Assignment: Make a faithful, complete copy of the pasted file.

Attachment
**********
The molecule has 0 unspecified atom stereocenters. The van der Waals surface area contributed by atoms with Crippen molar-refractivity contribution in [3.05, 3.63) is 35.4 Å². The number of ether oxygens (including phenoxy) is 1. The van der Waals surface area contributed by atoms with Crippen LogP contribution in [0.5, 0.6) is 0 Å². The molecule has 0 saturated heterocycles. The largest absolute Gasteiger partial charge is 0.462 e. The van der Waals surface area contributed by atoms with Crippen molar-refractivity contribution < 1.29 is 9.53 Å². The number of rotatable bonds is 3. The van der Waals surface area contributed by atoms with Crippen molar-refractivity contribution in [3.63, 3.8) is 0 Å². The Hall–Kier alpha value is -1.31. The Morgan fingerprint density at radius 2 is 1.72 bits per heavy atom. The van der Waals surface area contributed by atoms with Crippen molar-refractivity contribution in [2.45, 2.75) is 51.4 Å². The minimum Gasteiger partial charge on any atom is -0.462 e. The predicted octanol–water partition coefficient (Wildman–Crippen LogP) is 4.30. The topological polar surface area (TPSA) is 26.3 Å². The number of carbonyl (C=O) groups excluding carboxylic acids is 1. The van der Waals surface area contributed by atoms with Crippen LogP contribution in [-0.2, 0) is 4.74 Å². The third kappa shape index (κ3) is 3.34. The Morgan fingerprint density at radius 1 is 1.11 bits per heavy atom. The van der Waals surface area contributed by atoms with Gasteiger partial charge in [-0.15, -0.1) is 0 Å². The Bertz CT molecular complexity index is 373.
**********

The molecule has 0 unspecified atom stereocenters. The van der Waals surface area contributed by atoms with Crippen molar-refractivity contribution in [3.05, 3.63) is 35.4 Å². The number of ether oxygens (including phenoxy) is 1. The van der Waals surface area contributed by atoms with Crippen LogP contribution in [0.5, 0.6) is 0 Å². The molecule has 0 saturated heterocycles. The largest absolute Gasteiger partial charge is 0.462 e. The van der Waals surface area contributed by atoms with Crippen molar-refractivity contribution < 1.29 is 9.53 Å². The number of rotatable bonds is 3. The van der Waals surface area contributed by atoms with Crippen molar-refractivity contribution in [3.63, 3.8) is 0 Å². The Hall–Kier alpha value is -1.31. The Morgan fingerprint density at radius 2 is 1.72 bits per heavy atom. The van der Waals surface area contributed by atoms with Crippen molar-refractivity contribution in [2.45, 2.75) is 51.4 Å². The minimum Gasteiger partial charge on any atom is -0.462 e. The predicted octanol–water partition coefficient (Wildman–Crippen LogP) is 4.30. The topological polar surface area (TPSA) is 26.3 Å². The number of carbonyl (C=O) groups excluding carboxylic acids is 1. The van der Waals surface area contributed by atoms with Crippen LogP contribution in [-0.2, 0) is 4.74 Å². The third kappa shape index (κ3) is 3.34. The Morgan fingerprint density at radius 1 is 1.11 bits per heavy atom. The van der Waals surface area contributed by atoms with Gasteiger partial charge in [-0.15, -0.1) is 0 Å². The Bertz CT molecular complexity index is 373.